Meet Matthew Miller, a research hydrologist at the US Geological Survey. AGU student member Baek Soo Lee interviewed Matthew during the 2014 AGU Fall Meeting
What do you do?
I am a Research Hydrologist with the United States Geological Survey. My work focuses on 1) how much groundwater comes into streams and what is in the groundwater and 2) once groundwater comes into streams, what happens to nutrients and/or carbon in the groundwater. One of the reasons why it is important is that especially in arid systems such as western U.S., a lot of water originates from groundwater and knowing those two above-mentioned items allows managers to better plan for future drought. It is also important to know water quality. For example, in the area of hypoxia (reduced oxygen environment detrimental to aquatic organisms) such as the Gulf of Mexico and the Chesapeake Bay, learning where nutrients and carbon come from and lead to create hypoxia conditions tell us how to manage them.
What’s the most exciting part of your project/job?
The most exciting part is coming to meetings and getting to know people and talk to people. Another exciting part is what drove me to science: finding new things through my work and making sense of a bunch of seemingly meaningless data you or somebody else collected and be able to tell a story.
What do you think helped you to get to where you are now?
Lots of things. But it started with having role models growing up such as my scientist father and great science teachers especially in a middle school and a high school. That got me interested in science. Once I got to college, I did not know what kind of scientist I wanted to be. In college you take a lot of courses, and I eventually took a limnology class (the study of lakes and other fresh water bodies) taught by a professor who was excited about the field. From there, you go onto a graduate school and hopefully you will have an excellent advisor. I was fortunate to have a great advisor. I think people who I could interact with helped me the most to get to where I am.
What’s the strangest place/situation you have been?
I did a lot of graduate work in a small alpine catchment up in the Rocky mountains. One of the major concerns up there was lightening storms because they are right up against the continental divide and you cannot see the storms coming. So there are many instances you are up there at 12,000 feet and realize a huge storm rolls through and got 10 minutes to get out there. One in particular is especially memorable. I was with this man and trying to get to lower elevation to find a safe location walking along the lake. It was hailing so hard that you could not tell the difference between land and water. I was following this man and he stepped right into the lake. Luckily I grabbed his backpack to hold him out. It was definitely a memorable experience.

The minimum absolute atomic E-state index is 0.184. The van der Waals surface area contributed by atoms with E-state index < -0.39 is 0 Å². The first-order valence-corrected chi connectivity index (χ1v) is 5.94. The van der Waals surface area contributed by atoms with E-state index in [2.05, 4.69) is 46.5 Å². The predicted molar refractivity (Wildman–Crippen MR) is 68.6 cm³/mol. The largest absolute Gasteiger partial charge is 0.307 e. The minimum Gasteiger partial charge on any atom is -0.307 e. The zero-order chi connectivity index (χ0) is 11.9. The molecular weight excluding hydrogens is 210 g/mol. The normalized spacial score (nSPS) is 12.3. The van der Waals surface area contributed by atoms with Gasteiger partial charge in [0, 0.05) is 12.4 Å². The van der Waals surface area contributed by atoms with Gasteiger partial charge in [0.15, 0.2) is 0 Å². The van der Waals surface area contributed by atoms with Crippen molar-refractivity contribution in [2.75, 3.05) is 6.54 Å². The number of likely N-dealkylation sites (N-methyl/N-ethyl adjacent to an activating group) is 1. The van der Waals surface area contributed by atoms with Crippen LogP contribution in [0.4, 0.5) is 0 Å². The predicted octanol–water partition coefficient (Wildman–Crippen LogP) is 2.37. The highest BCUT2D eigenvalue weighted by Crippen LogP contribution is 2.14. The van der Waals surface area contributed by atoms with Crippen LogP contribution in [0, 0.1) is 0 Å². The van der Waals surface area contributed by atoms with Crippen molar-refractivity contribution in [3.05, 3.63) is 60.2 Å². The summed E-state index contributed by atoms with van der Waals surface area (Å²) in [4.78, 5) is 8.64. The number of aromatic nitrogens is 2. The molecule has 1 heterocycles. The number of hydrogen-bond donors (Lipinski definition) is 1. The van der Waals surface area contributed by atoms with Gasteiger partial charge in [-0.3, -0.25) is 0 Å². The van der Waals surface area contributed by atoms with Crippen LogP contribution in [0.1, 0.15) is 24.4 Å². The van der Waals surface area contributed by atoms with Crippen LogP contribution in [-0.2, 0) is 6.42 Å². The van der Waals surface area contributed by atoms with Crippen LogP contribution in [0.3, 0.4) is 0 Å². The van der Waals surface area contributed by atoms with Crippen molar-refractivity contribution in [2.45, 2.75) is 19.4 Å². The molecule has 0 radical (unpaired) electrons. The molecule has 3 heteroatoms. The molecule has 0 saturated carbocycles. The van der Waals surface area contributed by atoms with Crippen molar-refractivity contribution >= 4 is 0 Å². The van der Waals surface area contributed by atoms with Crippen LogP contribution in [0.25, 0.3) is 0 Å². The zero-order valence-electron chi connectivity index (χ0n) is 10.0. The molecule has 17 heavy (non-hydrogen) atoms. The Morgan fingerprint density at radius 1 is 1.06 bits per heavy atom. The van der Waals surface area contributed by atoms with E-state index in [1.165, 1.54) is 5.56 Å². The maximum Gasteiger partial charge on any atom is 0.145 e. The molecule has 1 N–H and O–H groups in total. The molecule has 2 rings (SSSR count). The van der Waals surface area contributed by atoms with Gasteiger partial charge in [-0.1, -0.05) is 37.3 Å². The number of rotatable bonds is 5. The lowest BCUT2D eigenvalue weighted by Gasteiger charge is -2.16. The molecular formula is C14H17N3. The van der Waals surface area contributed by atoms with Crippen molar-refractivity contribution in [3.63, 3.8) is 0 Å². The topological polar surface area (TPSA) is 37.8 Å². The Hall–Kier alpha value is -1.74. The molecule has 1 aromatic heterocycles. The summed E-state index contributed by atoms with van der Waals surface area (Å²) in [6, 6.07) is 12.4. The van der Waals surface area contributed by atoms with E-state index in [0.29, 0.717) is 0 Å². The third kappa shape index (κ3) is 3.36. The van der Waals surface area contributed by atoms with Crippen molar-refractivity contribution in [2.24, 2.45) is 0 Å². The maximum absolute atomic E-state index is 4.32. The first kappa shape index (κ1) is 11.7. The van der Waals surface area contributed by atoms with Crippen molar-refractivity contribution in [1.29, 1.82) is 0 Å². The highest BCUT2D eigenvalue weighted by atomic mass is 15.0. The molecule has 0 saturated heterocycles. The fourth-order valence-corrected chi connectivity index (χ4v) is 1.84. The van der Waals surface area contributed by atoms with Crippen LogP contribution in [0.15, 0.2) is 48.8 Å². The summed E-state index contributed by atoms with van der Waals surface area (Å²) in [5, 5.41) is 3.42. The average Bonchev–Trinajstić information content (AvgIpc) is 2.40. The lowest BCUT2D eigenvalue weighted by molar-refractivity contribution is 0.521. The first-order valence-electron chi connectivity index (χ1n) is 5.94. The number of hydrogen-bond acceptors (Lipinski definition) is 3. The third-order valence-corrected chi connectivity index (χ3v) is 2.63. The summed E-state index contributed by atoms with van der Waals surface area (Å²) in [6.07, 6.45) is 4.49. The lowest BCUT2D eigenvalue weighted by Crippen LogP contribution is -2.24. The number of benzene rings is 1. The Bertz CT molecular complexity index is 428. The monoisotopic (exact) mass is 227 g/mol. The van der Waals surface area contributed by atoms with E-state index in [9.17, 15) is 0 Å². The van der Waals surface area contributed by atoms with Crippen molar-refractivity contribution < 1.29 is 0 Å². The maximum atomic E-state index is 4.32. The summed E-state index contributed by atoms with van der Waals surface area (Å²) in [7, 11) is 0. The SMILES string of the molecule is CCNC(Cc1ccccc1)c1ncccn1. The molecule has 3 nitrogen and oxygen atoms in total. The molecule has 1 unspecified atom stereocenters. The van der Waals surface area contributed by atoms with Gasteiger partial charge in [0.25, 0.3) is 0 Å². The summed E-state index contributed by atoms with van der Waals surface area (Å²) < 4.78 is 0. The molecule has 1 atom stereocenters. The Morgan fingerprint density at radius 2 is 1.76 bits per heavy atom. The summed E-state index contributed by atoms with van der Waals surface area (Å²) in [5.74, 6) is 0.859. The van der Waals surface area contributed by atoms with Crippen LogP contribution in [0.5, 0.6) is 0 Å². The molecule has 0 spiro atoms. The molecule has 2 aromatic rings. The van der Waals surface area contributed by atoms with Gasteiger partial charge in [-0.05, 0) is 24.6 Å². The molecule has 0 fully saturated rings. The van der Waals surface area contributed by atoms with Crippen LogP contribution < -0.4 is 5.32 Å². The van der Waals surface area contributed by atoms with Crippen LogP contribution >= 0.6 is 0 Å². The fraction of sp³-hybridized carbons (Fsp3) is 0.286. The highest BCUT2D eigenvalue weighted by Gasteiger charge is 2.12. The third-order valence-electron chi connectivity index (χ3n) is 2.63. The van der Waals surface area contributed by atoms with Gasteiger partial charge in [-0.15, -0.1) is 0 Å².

When you encounter frustrating situations or dead-ends, what keeps you going?
Before I was able to have some success in my career, just seeing people I look up to such as my advisor have gone through similar frustrating situations and persevered helped. In science, part of the job of other people is to keep you in check. For example, you submit a paper to a peer-reviewed journal and you get critical comments. It took me a while to learn that is part of and important part of the system. And it happens time and again. Nobody is ever going to say your work is perfect without offering critical comments in the system. Just knowing that everybody goes through this and if you stick with it and are persistent, and if you know you are doing a good job, you will eventually get out of the frustrating situations and can keep going.
What aspect of your job/research/science would you happily do away with?
One thing I like the least about my job is that I, for my situation, have to come up with my own funding and support myself. The constant pressure to bring in new projects and money to do science would be great if somebody can say, “here is your salary. Do whatever you want to do with it.” But that is not the reality, so that is something I would do away with.
Where do you see your career and/or current projects taking you?
I have been with the USGS for five or six years and have yet had any desire to leave. So I suspect, in terms of what I do, I will stay with the USGS although it will be partly driven by funding. It has been interesting just over the last few years seeing what others and I have done leading something towards bigger. There are number of bigger picture questions that can take the career more to answer. So I would like to continue to focus on those little projects that I outlined at the beginning.
What advice you have for students considering a career in hydrology and/or in the federal agencies?
This goes to any career but being persistent is important. In federal agencies, in particular, right now, it is very difficult to get you to put a foot in the door because there is not a lot of funding for new science unfortunately. But if you can just get your foot in the door, hang on, and do a good job that you usually do, things tend to work out pretty well. With respect to hydrologists in particular, I would say take every opportunity to learn from people around you. Everybody approaches problems differently and not getting fixated on your view of how things work has been really helpful for me and step out of that and say “so-and-so thinks about this way.